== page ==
The cost of inflation: can students afford it?


Inflation has been on a rapid incline since May 2020, and has significantly impacted students, who have to think about paying for housing, books, transit fares and tuition. With tuition and rent costs skyrocketing, some students are forced to choose between affording the basics of living and digging themselves into a hole of debt to receive an education. In some circumstances, people are forced to delay their education in order to be able to survive. Not all students have the privilege of affording a healthy sustainable life along with their education. Many have struggled with money, and rising prices due to inflation are exacerbating these struggles.

Students often do not have the time to work between studying, extracurriculars, co-op search, classes, etc., and if they do, it is often a physically and mentally exhausting minimum wage job. Some students are on scholarships and have to maintain a certain GPA, which adds an extra layer of financial stress. Many students also rely on co-op jobs to financially support themselves and their education, however the gap between what different students are earning can be really high. While some students earn up to $60/hour, others earn as low as minimum wage.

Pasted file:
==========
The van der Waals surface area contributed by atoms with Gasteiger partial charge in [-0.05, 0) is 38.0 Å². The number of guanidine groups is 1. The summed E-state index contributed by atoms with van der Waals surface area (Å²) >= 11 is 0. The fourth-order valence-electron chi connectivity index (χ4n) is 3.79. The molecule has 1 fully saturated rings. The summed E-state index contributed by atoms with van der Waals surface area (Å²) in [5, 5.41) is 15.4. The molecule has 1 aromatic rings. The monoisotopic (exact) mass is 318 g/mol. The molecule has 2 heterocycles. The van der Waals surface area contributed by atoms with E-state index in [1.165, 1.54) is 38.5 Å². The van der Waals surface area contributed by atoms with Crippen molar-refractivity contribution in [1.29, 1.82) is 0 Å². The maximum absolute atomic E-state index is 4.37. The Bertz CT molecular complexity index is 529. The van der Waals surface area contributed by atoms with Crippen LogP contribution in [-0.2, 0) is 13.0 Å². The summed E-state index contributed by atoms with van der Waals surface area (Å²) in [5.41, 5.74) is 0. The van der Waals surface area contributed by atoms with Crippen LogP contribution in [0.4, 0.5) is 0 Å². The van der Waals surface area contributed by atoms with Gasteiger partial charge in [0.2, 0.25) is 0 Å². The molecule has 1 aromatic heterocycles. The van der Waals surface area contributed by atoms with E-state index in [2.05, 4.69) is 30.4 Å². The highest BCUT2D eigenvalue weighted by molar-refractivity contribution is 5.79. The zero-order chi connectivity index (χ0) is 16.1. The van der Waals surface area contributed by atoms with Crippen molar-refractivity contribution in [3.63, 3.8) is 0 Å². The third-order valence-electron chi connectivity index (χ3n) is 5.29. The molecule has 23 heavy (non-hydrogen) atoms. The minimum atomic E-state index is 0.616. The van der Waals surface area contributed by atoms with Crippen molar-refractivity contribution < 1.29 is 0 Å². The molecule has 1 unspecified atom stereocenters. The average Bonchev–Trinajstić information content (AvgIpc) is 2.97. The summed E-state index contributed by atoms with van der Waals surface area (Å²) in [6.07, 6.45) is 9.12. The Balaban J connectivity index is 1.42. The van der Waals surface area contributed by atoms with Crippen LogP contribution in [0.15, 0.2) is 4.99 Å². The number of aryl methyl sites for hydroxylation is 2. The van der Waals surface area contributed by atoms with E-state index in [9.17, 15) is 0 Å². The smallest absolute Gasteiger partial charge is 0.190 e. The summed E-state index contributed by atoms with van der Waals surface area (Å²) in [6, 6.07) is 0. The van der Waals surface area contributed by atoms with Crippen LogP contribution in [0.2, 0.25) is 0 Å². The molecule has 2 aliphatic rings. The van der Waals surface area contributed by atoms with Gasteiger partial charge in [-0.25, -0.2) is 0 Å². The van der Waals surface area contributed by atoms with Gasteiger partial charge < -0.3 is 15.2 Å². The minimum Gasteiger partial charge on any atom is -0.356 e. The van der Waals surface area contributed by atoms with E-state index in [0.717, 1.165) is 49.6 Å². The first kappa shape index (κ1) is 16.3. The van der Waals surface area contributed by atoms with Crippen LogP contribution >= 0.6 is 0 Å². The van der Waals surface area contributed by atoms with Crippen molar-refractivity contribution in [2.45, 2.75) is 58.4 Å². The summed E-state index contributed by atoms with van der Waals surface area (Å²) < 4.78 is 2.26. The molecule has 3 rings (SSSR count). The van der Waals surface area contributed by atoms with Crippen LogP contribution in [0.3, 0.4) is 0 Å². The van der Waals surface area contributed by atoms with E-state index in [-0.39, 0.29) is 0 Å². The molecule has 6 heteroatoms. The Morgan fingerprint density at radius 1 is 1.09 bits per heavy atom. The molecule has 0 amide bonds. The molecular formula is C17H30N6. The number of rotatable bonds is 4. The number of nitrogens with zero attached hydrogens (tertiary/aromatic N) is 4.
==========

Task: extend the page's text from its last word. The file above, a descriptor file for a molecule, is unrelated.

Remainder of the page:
Nancy Farenga, a second year legal studies and sociology student, said that she has been aware of inflation and has noticed it recently because of the media, as well as through her own experiences buying gas, groceries, paying for tuition, everyday needs, and even the little things like buying a coffee. Farenga noted that a lot of these expenses have boiled over because she is now living away from home. She stated that inflation has caused her to be more conscious of her spending habits and how often she drives. However, it has also made her work more, resulting in increased stress when it comes to schoolwork. 

In Ontario alone, approximately 358,669 students need to take out loans to support their education every year. Due to inflation, the interest on these loans increases, while the amount you can ask for is decreasing. For instance, the Ontario Student Assistant Program (OSAP) has lowered their funding by $400M since 2020. 

There are some things you can do to ease the blow and stretch your dollar. Whenever possible, you can cook for yourself instead of eating out, keep a monthly budget to track your finances, or get a flexible part-time job that fits with your course schedule.